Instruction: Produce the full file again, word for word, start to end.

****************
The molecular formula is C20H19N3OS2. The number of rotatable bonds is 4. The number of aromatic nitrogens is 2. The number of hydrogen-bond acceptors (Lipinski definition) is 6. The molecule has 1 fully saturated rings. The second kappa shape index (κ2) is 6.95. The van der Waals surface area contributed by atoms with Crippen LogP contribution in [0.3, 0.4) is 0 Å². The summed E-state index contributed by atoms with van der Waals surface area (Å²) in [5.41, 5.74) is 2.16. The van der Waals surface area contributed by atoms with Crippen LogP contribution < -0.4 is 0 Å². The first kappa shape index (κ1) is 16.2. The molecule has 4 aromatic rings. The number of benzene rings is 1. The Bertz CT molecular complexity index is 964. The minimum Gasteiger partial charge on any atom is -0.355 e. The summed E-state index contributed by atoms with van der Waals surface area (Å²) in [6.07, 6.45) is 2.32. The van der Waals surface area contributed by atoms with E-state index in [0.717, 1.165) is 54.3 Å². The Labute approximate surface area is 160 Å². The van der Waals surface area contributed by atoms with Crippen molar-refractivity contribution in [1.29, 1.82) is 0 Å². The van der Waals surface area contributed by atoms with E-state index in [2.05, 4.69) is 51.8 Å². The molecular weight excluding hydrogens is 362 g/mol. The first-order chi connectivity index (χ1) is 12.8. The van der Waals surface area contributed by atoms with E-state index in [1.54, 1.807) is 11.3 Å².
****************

The molecular formula is C20H19N3OS2. The number of rotatable bonds is 4. The number of aromatic nitrogens is 2. The number of hydrogen-bond acceptors (Lipinski definition) is 6. The molecule has 1 fully saturated rings. The second kappa shape index (κ2) is 6.95. The van der Waals surface area contributed by atoms with Crippen LogP contribution in [0.3, 0.4) is 0 Å². The summed E-state index contributed by atoms with van der Waals surface area (Å²) in [5.41, 5.74) is 2.16. The van der Waals surface area contributed by atoms with Crippen LogP contribution < -0.4 is 0 Å². The first kappa shape index (κ1) is 16.2. The molecule has 4 aromatic rings. The number of benzene rings is 1. The Bertz CT molecular complexity index is 964. The minimum Gasteiger partial charge on any atom is -0.355 e. The summed E-state index contributed by atoms with van der Waals surface area (Å²) in [6.07, 6.45) is 2.32. The van der Waals surface area contributed by atoms with E-state index in [0.717, 1.165) is 54.3 Å². The Labute approximate surface area is 160 Å². The van der Waals surface area contributed by atoms with Crippen molar-refractivity contribution in [1.29, 1.82) is 0 Å². The van der Waals surface area contributed by atoms with E-state index in [2.05, 4.69) is 51.8 Å². The molecular weight excluding hydrogens is 362 g/mol. The first-order chi connectivity index (χ1) is 12.8. The van der Waals surface area contributed by atoms with E-state index in [1.54, 1.807) is 11.3 Å².